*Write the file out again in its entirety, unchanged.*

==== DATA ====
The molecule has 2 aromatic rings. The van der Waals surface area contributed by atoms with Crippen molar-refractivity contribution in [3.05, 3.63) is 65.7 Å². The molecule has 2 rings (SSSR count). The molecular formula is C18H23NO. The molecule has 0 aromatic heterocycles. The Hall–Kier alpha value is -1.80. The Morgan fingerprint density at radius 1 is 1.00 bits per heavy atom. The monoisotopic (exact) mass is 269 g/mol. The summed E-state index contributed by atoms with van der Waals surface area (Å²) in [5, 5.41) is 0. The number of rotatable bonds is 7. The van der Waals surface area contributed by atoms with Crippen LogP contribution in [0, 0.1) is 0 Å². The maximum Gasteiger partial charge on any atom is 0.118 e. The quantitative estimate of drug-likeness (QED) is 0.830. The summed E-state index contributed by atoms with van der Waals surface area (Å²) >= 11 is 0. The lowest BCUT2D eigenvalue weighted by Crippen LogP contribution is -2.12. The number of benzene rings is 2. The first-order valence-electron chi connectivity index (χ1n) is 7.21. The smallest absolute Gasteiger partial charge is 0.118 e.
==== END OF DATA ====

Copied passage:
The molecule has 2 aromatic rings. The van der Waals surface area contributed by atoms with Crippen molar-refractivity contribution in [3.05, 3.63) is 65.7 Å². The molecule has 2 rings (SSSR count). The molecular formula is C18H23NO. The molecule has 0 aromatic heterocycles. The Hall–Kier alpha value is -1.80. The Morgan fingerprint density at radius 1 is 1.00 bits per heavy atom. The monoisotopic (exact) mass is 269 g/mol. The summed E-state index contributed by atoms with van der Waals surface area (Å²) in [5, 5.41) is 0. The number of rotatable bonds is 7. The van der Waals surface area contributed by atoms with Crippen LogP contribution in [0, 0.1) is 0 Å². The maximum Gasteiger partial charge on any atom is 0.118 e. The quantitative estimate of drug-likeness (QED) is 0.830. The summed E-state index contributed by atoms with van der Waals surface area (Å²) >= 11 is 0. The lowest BCUT2D eigenvalue weighted by Crippen LogP contribution is -2.12. The number of benzene rings is 2. The first-order valence-electron chi connectivity index (χ1n) is 7.21. The smallest absolute Gasteiger partial charge is 0.118 e.